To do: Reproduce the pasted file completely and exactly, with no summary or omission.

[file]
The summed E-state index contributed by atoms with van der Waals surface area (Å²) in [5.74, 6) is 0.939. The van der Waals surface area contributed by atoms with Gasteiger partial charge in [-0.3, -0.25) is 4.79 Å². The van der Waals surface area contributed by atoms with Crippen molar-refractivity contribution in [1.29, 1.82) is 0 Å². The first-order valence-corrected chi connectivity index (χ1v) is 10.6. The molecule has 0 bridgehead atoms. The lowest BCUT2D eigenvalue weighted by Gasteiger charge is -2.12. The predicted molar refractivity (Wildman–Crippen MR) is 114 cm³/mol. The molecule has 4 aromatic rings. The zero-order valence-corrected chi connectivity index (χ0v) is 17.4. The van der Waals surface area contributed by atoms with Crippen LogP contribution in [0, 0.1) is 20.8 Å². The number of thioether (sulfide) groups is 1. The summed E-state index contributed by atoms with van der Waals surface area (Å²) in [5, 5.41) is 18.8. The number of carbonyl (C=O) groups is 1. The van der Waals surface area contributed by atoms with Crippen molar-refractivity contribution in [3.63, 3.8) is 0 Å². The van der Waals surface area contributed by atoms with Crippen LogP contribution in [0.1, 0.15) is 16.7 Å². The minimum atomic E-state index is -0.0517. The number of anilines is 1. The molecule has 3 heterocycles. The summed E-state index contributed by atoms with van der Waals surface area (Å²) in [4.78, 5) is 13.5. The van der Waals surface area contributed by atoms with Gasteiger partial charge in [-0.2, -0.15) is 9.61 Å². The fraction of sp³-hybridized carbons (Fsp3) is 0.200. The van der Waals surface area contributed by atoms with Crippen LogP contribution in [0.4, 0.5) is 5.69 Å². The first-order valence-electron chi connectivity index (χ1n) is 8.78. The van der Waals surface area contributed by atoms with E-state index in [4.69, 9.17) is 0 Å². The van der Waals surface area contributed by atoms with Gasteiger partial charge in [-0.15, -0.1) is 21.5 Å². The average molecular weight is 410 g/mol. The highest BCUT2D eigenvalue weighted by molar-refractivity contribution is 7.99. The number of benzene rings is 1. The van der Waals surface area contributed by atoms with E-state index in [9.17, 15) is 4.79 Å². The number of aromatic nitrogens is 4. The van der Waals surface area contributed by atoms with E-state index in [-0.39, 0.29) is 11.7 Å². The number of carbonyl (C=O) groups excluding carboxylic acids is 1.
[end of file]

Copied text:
The summed E-state index contributed by atoms with van der Waals surface area (Å²) in [5.74, 6) is 0.939. The van der Waals surface area contributed by atoms with Gasteiger partial charge in [-0.3, -0.25) is 4.79 Å². The van der Waals surface area contributed by atoms with Crippen molar-refractivity contribution in [1.29, 1.82) is 0 Å². The first-order valence-corrected chi connectivity index (χ1v) is 10.6. The molecule has 0 bridgehead atoms. The lowest BCUT2D eigenvalue weighted by Gasteiger charge is -2.12. The predicted molar refractivity (Wildman–Crippen MR) is 114 cm³/mol. The molecule has 4 aromatic rings. The zero-order valence-corrected chi connectivity index (χ0v) is 17.4. The van der Waals surface area contributed by atoms with Crippen LogP contribution in [0, 0.1) is 20.8 Å². The number of thioether (sulfide) groups is 1. The summed E-state index contributed by atoms with van der Waals surface area (Å²) in [5, 5.41) is 18.8. The number of carbonyl (C=O) groups is 1. The van der Waals surface area contributed by atoms with Crippen molar-refractivity contribution in [3.63, 3.8) is 0 Å². The van der Waals surface area contributed by atoms with Crippen LogP contribution in [0.1, 0.15) is 16.7 Å². The minimum atomic E-state index is -0.0517. The number of anilines is 1. The molecule has 3 heterocycles. The summed E-state index contributed by atoms with van der Waals surface area (Å²) in [4.78, 5) is 13.5. The van der Waals surface area contributed by atoms with Gasteiger partial charge in [-0.2, -0.15) is 9.61 Å². The fraction of sp³-hybridized carbons (Fsp3) is 0.200. The van der Waals surface area contributed by atoms with Crippen LogP contribution in [0.4, 0.5) is 5.69 Å². The first-order valence-electron chi connectivity index (χ1n) is 8.78. The van der Waals surface area contributed by atoms with E-state index in [4.69, 9.17) is 0 Å². The van der Waals surface area contributed by atoms with Gasteiger partial charge in [-0.15, -0.1) is 21.5 Å². The average molecular weight is 410 g/mol. The highest BCUT2D eigenvalue weighted by molar-refractivity contribution is 7.99. The number of benzene rings is 1. The van der Waals surface area contributed by atoms with E-state index in [9.17, 15) is 4.79 Å². The number of aromatic nitrogens is 4. The van der Waals surface area contributed by atoms with E-state index in [-0.39, 0.29) is 11.7 Å². The number of carbonyl (C=O) groups excluding carboxylic acids is 1.